miplot

0th

Percentile

Morisita Index Plot

Displays the Morisita Index Plot of a spatial point pattern.

Keywords
spatial, nonparametric
Usage
miplot(X, ...)
Arguments
X

A point pattern (object of class "ppp") or something acceptable to as.ppp.

Optional arguments to control the appearance of the plot.

Details

Morisita (1959) defined an index of spatial aggregation for a spatial point pattern based on quadrat counts. The spatial domain of the point pattern is first divided into \(Q\) subsets (quadrats) of equal size and shape. The numbers of points falling in each quadrat are counted. Then the Morisita Index is computed as $$ \mbox{MI} = Q \frac{\sum_{i=1}^Q n_i (n_i - 1)}{N(N-1)} $$ where \(n_i\) is the number of points falling in the \(i\)-th quadrat, and \(N\) is the total number of points. If the pattern is completely random, MI should be approximately equal to 1. Values of MI greater than 1 suggest clustering.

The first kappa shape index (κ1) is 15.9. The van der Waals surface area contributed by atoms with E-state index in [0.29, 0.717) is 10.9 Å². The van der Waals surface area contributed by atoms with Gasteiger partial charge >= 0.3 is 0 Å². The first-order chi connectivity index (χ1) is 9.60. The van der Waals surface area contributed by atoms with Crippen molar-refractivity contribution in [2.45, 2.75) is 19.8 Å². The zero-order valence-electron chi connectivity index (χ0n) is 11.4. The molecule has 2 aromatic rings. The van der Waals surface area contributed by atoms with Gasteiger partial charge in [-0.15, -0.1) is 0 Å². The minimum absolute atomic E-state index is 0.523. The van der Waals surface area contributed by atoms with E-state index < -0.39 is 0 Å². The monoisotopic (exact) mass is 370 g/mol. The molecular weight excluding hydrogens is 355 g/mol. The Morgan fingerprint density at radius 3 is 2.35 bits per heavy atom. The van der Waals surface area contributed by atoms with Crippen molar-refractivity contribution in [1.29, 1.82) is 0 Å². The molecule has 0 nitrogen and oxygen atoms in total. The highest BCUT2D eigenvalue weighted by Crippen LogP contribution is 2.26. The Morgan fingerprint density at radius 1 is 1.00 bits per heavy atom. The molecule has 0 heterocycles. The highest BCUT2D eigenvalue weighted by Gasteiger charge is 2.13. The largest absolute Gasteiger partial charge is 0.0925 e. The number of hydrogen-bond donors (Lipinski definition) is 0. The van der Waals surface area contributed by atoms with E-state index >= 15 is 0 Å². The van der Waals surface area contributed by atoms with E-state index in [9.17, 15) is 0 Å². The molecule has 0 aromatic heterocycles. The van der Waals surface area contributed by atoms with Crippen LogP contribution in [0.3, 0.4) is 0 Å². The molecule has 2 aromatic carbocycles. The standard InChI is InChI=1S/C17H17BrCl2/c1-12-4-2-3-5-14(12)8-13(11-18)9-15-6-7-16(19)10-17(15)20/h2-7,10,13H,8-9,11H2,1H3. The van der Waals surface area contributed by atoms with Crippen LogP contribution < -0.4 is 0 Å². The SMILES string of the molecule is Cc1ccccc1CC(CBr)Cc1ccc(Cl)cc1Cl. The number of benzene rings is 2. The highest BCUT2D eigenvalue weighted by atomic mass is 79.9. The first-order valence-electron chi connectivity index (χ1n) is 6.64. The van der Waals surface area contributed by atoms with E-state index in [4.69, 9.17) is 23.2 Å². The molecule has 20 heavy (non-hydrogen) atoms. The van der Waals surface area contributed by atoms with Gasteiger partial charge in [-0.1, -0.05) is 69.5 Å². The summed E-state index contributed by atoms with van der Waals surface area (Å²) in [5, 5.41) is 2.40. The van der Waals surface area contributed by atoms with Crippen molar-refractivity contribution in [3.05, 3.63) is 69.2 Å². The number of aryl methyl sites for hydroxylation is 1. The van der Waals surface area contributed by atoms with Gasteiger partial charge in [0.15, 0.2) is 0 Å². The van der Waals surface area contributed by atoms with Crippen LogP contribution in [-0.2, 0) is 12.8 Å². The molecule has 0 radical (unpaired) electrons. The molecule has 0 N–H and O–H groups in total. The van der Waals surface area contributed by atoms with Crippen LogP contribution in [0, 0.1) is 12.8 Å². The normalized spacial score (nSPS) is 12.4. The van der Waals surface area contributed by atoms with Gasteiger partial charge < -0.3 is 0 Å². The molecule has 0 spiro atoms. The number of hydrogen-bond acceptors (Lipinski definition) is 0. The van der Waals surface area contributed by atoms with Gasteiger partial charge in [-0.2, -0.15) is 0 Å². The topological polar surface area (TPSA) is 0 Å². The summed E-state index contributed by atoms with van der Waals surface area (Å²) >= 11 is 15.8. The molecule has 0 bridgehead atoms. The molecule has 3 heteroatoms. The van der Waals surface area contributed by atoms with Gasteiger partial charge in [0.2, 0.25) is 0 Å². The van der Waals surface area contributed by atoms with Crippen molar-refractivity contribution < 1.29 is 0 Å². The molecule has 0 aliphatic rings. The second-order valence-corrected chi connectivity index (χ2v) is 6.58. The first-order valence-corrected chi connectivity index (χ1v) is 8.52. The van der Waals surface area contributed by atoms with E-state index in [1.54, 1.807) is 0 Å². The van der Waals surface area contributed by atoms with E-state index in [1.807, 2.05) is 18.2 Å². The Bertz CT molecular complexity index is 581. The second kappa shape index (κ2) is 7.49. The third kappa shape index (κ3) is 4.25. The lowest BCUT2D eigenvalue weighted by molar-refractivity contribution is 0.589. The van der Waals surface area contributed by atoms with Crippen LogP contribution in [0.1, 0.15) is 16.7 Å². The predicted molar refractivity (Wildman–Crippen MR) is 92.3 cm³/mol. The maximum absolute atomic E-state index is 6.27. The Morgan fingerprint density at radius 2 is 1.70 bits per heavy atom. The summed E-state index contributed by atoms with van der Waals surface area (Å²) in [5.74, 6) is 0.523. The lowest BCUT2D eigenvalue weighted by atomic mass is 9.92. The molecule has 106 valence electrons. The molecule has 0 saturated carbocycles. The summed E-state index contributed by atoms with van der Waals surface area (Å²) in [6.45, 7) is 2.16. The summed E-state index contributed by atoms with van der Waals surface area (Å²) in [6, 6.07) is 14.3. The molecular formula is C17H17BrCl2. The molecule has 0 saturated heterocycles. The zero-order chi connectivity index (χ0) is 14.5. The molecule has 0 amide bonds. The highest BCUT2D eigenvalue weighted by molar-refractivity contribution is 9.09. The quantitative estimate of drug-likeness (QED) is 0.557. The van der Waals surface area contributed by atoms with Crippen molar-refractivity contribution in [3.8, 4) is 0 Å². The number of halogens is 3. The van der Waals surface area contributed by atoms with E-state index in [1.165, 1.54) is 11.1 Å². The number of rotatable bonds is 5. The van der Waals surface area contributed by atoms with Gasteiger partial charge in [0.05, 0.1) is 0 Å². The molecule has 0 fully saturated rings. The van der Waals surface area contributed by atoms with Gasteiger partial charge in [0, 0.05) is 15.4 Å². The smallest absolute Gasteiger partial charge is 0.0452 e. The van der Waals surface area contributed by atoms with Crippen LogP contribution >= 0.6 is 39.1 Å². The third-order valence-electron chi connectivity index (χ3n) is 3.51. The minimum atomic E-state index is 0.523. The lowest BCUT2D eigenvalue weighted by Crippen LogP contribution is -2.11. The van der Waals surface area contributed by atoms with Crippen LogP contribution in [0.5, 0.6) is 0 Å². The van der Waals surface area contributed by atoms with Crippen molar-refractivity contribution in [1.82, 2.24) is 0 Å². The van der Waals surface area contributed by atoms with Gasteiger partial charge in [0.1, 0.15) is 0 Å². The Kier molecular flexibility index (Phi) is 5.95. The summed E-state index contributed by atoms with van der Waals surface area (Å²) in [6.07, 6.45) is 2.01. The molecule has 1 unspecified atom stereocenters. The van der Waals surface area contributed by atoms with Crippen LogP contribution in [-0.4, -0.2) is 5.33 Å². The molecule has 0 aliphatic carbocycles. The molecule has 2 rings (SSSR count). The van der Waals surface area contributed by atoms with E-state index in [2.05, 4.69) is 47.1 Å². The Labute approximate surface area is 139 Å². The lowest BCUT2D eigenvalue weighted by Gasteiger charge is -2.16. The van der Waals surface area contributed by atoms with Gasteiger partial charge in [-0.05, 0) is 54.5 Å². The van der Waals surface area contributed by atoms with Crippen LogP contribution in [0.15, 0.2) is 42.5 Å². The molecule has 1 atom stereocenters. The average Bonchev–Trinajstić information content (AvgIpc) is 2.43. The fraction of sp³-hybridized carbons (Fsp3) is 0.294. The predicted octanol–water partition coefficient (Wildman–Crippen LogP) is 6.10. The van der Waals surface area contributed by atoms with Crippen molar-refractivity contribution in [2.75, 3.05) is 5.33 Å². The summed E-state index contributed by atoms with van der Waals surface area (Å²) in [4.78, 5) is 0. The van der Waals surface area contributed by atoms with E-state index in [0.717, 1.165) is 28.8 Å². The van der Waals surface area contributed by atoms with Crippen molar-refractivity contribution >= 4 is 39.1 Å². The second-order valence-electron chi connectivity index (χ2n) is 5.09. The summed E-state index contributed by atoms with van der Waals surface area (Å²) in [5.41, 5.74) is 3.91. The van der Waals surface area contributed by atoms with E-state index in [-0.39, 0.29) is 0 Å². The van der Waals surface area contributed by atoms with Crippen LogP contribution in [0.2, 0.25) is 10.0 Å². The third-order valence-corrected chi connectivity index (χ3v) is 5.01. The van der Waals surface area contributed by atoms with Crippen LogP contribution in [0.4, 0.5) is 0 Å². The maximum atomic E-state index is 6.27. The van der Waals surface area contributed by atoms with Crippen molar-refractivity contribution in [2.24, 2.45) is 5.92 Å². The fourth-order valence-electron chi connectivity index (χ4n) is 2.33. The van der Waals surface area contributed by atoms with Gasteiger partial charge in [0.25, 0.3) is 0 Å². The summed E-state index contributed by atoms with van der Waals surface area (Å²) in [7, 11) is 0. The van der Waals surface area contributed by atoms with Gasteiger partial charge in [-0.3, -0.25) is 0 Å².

The Morisita Index plot is a plot of the Morisita Index MI against the linear dimension of the quadrats. The point pattern dataset is divided into \(2 \times 2\) quadrats, then \(3 \times 3\) quadrats, etc, and the Morisita Index is computed each time. This plot is an attempt to discern different scales of dependence in the point pattern data.

Value

None.

References

M. Morisita (1959) Measuring of the dispersion of individuals and analysis of the distributional patterns. Memoir of the Faculty of Science, Kyushu University, Series E: Biology. 2: 215--235.

See Also

quadratcount

Aliases
  • miplot
Examples
# NOT RUN {
 data(longleaf)
 miplot(longleaf)
 opa <- par(mfrow=c(2,3))
 data(cells)
 data(japanesepines)
 data(redwood)
 plot(cells)
 plot(japanesepines)
 plot(redwood)
 miplot(cells)
 miplot(japanesepines)
 miplot(redwood)
 par(opa)
# }
Documentation reproduced from package spatstat, version 1.55-1, License: GPL (>= 2)

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